Natural mentors can buffer the effects of racial discrimination on African American youth


Editor’s Note: . This study suggests that both parents and mentors can play an important role in attenuating some of the negative effects and keeping young people focused on school. 

Cooper, M. S., Brown, C., Metzger, I., Clinton, Y., & Guthrie, B., (2022). Racial discrimination and African American adolescent’s adjustment: Gender variation in family and community social support, promotive and protective factors. Journal of Child & Family Studies, 22, 15-29.  doi: 10.1007/s10826-012-9608-y

Introduction: Research has demonstrated the detrimental impact of racial discrimination on African American youth.  Studies have shown an inverse relationship between racial discrimination and youth’s academic engagement (Chavous et al. 2008; Dotterer et al. 2009; Smalls et al. 2007).There is some indication, however, that supportive parents and neighborhoods can promote positive adjustment and reduce African American youth’s stress associated with experiencing racial discrimination. Although research has demonstrated that racial discrimination is experienced differently by African American males vs. females, few studies have examined how families and communities differentially buffer this stress.

In this study, researchers examined the  protective roles of family and community-specific social support  in the experience of racial discrimination experiences of African American youth.  The study focused on gender variation in the protective role of family and mentor social support. Researchers hypothesized that family support and religiosity will be more protective for African American girls while mentor social support would be a particularly protective factor for African American boys.

Method: A secondary data was utilized from a school- based teenage pregnancy prevention program in the Mid-Western region of the United States. The current study included a total of 4,256 African American youth between the ages of 12-18 and 59% of the youth were female. The study assessed the racial discrimination that youth perceived and experienced daily in regards to more subtle unfair treatment specifically:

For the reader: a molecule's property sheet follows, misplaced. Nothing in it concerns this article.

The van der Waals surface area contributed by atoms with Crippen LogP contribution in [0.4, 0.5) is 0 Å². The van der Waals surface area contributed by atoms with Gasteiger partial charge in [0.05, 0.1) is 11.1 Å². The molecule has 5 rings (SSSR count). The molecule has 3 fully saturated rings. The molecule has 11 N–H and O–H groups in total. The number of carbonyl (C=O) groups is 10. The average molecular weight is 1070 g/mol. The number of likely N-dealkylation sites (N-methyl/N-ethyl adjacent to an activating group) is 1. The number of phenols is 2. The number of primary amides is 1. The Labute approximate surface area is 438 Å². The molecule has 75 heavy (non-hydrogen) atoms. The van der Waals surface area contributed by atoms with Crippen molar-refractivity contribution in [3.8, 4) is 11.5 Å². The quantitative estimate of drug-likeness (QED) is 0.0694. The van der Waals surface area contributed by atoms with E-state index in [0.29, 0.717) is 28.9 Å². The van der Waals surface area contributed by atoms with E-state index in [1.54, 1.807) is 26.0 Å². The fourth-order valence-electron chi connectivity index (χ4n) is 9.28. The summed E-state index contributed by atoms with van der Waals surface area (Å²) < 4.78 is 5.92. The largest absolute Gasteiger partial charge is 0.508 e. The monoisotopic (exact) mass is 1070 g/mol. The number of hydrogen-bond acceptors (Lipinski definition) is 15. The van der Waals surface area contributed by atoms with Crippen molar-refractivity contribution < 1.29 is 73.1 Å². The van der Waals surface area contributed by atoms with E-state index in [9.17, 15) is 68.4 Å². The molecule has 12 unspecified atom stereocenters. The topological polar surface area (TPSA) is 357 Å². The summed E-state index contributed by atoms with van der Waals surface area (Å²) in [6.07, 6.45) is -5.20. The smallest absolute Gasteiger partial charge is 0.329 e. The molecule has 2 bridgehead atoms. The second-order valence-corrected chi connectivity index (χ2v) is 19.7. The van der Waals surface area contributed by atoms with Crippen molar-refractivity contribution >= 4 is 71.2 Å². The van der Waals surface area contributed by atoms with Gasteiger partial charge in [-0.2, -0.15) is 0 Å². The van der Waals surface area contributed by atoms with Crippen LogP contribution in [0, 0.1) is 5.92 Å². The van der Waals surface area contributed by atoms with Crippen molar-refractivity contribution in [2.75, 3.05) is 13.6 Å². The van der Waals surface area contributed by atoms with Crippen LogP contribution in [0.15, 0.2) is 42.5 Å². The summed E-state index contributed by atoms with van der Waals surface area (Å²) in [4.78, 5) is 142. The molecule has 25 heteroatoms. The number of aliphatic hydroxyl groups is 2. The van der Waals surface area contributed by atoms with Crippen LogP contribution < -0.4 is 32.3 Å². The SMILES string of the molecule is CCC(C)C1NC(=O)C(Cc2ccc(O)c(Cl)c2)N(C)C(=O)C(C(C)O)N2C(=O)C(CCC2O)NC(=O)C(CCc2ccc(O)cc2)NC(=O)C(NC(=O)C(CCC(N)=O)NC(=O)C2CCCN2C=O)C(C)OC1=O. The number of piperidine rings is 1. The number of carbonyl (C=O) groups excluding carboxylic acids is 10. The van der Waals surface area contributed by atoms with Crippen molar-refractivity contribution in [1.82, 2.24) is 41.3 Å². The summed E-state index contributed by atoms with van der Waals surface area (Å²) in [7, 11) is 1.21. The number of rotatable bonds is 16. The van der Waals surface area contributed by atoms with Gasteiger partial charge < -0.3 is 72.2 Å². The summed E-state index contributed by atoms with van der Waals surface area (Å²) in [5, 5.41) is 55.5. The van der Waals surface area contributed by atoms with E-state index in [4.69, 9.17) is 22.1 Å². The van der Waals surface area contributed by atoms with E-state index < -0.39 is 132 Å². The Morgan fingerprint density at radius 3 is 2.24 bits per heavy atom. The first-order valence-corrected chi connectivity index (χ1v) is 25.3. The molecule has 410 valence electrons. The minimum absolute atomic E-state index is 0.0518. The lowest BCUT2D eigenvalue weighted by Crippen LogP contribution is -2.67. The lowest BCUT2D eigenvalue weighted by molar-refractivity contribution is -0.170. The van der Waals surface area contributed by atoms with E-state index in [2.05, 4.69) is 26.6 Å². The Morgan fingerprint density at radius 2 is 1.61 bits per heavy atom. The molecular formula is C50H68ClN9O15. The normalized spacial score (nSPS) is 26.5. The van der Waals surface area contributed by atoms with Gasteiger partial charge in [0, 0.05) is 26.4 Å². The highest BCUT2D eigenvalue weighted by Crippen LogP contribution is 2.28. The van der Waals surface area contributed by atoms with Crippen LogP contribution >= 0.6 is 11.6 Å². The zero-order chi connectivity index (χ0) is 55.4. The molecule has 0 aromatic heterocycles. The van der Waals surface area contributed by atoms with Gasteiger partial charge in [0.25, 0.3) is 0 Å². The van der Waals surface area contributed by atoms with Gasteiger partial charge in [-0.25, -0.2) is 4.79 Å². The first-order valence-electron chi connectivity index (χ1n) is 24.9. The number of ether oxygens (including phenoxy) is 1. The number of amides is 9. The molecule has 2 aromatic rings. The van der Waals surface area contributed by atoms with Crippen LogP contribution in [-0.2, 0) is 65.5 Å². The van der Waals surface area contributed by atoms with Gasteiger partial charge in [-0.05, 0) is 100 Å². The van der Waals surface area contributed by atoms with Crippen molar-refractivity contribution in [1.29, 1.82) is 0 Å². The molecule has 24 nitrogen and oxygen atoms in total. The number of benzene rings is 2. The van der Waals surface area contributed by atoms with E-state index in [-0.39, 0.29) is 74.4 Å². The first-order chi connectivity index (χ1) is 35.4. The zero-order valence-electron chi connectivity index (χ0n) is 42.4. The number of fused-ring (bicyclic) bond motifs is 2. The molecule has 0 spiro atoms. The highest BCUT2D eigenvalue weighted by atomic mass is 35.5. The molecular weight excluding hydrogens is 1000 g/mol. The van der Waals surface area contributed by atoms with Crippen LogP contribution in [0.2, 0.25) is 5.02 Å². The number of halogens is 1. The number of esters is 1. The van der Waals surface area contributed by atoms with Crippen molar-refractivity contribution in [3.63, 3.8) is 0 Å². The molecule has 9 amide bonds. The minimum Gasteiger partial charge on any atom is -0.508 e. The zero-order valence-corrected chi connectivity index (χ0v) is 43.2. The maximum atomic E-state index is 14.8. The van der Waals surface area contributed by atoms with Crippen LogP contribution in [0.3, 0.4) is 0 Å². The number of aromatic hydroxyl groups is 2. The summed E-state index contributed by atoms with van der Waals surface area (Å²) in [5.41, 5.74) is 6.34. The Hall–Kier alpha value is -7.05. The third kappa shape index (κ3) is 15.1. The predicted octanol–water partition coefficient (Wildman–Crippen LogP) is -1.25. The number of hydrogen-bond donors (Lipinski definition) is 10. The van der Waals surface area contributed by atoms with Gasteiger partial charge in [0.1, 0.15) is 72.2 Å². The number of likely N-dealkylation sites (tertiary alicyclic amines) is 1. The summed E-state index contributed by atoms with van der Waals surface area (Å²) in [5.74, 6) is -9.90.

• being treated with less courtesy than others,
  • people acting as if they are not smart
  • others being afraid of them
  • being called names or insulted.

The study also assessed family factors, specifically how close the youth felt to their mother and father figures ,and community factors, specifically community mentor availability and the mentor’s affiliation with the youth. Many areas of adolescent adjustment were assessed, including: depressive symptoms (i.e., feelings of distress, if they were effortful in their actions, or if they feel like crying), school behavioral problems (i.e., academic conduct and behavioral problems of suspension), and school engagement (i.e., importance of getting good grades and being at the top of their academic class).


Racial Discrimination & Adolescent Adjustments:

  • For both African American male and female adolescents, racial discrimination was associated with greater depressive symptoms and number of school suspensions.
  • No association between adolescents’ perceptions of racial discrimination and their social engagement was found.

Gender Variation in the Promotive Role of Family & Community Support:

  • Maternal/ paternal closeness and support were associated with girls’ adjustment. In addition, father-adolescent closeness was related to less psychological distress among African American girls.
  • Mentor presence for girls moderate the association between racial discrimination and school suspensions.
  • Maternal support was related to fewer depressive symptoms and greater school engagement in boys
  • Greater mentor support was associated with more positive psychological adjustment, specially fewer depressive symptoms among African American boys.
  • For boys not reporting mentors presence in their lives, racial discrimination was related to greater school behavioral problems and lower school engagement
  • Social support sources can partially buffer the negative association between racial discrimination and school adjustment.

Implications: Overall, the findings are consistent with previous research; racial discrimination was associated with negative adjustment among African American adolescents. These findings suggest that these associations are best understood under a gendered approach, with indications that protective factors vary for African American boys and girls. The experience of racial discrimination varies for African American males and females. Regardless of the variation of racial discrimination experiences, there were significant findings that suggest that mentor presence for girls moderate the association between racial discrimination and school suspensions. Also for boys that reported having a mentor, racial discrimination was associated with fewer school suspensions and greater school engagement.

The findings suggest that family and community supports may promote positive adjustment. Further, while racial discrimination may be stressful for African American adolescents and lead to negative adjustments, the examined social support factors can partially buffer this association. This suggests the importance of familial and community engagement for the cultivation of the African American adolescent adjustment. The findings suggest that mentoring relationships can buffer the effects of racial discrimination amongst African American youth.